How to use the new Network Health Check in VMware ESXi 5.1 to verify VLAN configuration on physical switches.
A quite common problem is that the configuration for the VLANs that are configured on the Port Groups on virtual switches and the physical switches could mismatch. For example, if a virtual switch has a portgroup with the VLAN number 200 and that specific VLAN is not allowed on the physical switch port, all frames tagged with this VLAN id will be dropped by the physical switch.
Making things worse in troubleshooting is that you often have several ESXi host which typically have many vmnics (server NIC ports) connecting to several physical switches. If a single switch port is incorrectly configured, like missing a certain VLAN, a VM could seem to work well, but depending on features like vMotion / DRS suddenly get moved to a port where this VLAN is not allowed. Finding the culprit switch port is not always easy.
In ESXi 5.1 you could enable Network Health Check. The feature is available on Distributed vSwitches version 5.1. Above we can see that we must first enable the VLAN checking. These settings are found on the Manage tab of the Distributed vSwitch on ESXi 5.1.
The ESXi host will now send certain broadcast frames on all vmnics attached to this Distributed vSwitch. These frames will be tagged with all VLAN ID:s defined on the virtual portgroups. In this example we have portgroups with VLAN 100 and 200.
On the new Monitor tab we could see if any configuration issues has been detected, here related to the VLAN setup on a certain ESXi 5.1 host.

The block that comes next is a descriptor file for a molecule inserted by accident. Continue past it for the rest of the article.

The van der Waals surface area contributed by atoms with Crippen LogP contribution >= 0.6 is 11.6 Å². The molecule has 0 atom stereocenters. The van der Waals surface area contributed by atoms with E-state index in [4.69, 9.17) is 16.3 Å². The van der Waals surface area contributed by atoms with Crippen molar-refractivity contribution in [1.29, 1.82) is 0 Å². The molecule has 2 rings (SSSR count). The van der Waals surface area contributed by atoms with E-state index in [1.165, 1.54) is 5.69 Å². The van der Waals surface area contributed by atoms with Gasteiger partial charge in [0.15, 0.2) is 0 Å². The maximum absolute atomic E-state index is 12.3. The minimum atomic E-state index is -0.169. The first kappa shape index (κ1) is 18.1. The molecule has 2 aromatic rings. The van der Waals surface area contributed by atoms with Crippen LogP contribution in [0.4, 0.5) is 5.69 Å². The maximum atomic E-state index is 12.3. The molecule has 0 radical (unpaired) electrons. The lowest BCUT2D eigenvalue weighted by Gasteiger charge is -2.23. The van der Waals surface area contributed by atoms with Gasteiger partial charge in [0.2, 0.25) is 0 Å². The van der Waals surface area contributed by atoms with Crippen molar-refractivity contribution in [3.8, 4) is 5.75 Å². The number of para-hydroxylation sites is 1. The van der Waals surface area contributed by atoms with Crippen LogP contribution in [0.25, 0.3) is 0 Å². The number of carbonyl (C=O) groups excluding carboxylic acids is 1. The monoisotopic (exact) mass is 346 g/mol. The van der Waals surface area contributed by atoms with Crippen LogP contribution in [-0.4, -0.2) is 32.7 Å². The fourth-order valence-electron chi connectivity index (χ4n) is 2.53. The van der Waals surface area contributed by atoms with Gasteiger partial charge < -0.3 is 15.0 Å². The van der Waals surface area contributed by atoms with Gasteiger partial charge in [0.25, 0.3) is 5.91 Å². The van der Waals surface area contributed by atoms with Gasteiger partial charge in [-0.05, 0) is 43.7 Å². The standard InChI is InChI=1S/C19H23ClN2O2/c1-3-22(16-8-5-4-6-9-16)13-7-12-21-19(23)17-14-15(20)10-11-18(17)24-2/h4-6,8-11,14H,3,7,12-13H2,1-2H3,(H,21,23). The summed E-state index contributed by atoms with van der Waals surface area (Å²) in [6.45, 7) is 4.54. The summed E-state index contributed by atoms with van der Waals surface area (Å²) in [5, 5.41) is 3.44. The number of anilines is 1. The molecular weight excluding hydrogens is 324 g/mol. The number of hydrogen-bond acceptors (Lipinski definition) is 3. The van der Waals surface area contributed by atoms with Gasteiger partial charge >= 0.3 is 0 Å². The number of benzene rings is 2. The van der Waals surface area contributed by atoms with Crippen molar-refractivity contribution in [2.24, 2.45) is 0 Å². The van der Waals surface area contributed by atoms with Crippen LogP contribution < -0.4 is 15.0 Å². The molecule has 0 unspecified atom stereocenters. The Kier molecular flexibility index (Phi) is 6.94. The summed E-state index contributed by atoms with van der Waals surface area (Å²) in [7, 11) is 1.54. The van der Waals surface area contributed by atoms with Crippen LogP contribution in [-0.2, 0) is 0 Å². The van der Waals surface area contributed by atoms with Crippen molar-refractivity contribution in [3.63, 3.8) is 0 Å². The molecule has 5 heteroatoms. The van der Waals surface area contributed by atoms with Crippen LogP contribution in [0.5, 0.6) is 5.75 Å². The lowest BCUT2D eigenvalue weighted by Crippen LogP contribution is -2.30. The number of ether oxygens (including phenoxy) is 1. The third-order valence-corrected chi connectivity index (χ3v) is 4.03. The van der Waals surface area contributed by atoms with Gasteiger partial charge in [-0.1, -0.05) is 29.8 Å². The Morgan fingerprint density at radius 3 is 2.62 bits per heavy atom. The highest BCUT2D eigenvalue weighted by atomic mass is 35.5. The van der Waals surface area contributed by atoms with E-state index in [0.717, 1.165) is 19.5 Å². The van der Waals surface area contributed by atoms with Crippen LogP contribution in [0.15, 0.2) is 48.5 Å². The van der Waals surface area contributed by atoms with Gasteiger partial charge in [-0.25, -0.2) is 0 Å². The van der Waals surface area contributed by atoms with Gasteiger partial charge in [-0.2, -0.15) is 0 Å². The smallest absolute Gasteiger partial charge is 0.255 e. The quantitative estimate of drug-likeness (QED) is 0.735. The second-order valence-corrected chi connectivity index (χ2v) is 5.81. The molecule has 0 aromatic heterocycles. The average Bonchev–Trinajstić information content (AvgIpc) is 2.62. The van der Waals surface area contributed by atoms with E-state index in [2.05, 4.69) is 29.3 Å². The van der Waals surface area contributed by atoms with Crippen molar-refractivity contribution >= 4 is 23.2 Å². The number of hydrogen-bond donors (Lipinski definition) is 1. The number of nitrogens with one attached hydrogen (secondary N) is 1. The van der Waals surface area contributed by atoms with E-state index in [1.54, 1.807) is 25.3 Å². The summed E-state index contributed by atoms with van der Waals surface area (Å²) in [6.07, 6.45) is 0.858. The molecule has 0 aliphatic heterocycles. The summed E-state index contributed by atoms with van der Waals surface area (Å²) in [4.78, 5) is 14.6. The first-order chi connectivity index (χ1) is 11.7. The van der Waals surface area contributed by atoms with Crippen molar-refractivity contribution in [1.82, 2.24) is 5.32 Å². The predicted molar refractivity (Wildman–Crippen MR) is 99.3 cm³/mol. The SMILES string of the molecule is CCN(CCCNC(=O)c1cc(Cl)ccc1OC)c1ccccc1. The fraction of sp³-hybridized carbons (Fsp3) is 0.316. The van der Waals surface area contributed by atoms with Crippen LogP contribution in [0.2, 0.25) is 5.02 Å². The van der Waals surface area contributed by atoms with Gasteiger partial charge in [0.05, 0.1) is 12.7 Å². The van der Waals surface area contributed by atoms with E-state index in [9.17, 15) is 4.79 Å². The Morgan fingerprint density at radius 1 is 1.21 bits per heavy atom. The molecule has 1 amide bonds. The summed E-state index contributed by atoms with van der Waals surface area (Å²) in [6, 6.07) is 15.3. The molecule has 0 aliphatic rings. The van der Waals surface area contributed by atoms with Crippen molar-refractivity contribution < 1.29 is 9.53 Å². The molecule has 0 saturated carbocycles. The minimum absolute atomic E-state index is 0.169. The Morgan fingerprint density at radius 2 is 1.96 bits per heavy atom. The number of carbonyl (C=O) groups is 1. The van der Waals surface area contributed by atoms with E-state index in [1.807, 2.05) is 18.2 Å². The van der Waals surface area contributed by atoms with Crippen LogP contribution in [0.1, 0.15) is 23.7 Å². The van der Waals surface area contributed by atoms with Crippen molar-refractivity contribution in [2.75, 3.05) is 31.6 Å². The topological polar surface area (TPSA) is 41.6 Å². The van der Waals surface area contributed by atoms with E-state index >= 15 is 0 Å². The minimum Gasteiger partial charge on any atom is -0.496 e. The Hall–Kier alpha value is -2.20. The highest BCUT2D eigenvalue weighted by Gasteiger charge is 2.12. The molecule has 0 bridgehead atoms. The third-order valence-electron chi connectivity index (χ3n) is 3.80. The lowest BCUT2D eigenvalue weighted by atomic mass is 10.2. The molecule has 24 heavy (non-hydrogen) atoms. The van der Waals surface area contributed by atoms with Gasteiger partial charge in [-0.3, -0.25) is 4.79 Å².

In the details pane we are informed that there seems to be a problem with VLAN 200 on the vmnic2 and vmnic3. To be able to fix this problem easily it is very recommended to enable LLDP on the virtual switch.
On the physical switch we could now use the LLDP feature to quickly locate which physical switch port is connected to this ESXi host. Above we see that the local ports are called A13 and A14. Being sure of which local switch ports are connected to which ESXi vmnic ports are very crucial in any configuration change on physical switches.
As the ESXi 5.1 host reported problems with VLAN 200 we should now verify the VLAN configuration using the command “show VLAN 200“. It seems like only A13 is allowing tagged frames for VLAN 200 and the port A14 is missing. The network engineer has likely missed to add this port at some point.
With the command “VLAN 200 tag A14” (HP networking syntax) we add this port to the specific VLAN and then use the show command again to verify. Both ports attached to the ESXi host (A13 and A14) is now a member of VLAN 200 and allows incoming tagged frames with the VLAN id.
Let use now return to the vSphere Web Client for ESXi 5.1 and see if the status has changed: it now reports that all VLANs are supported over all available vmnics. These Health Checks are done every minute which is also good to detect any issues that are both present at the moment and potential future incorrect configuration.
Without doubt this is a very useful new feature to vSphere Networking. The new Network Health Check for VLAN tagging is a great new feature in ESXi 5.1 and will help network configuration troubleshooting in many cases.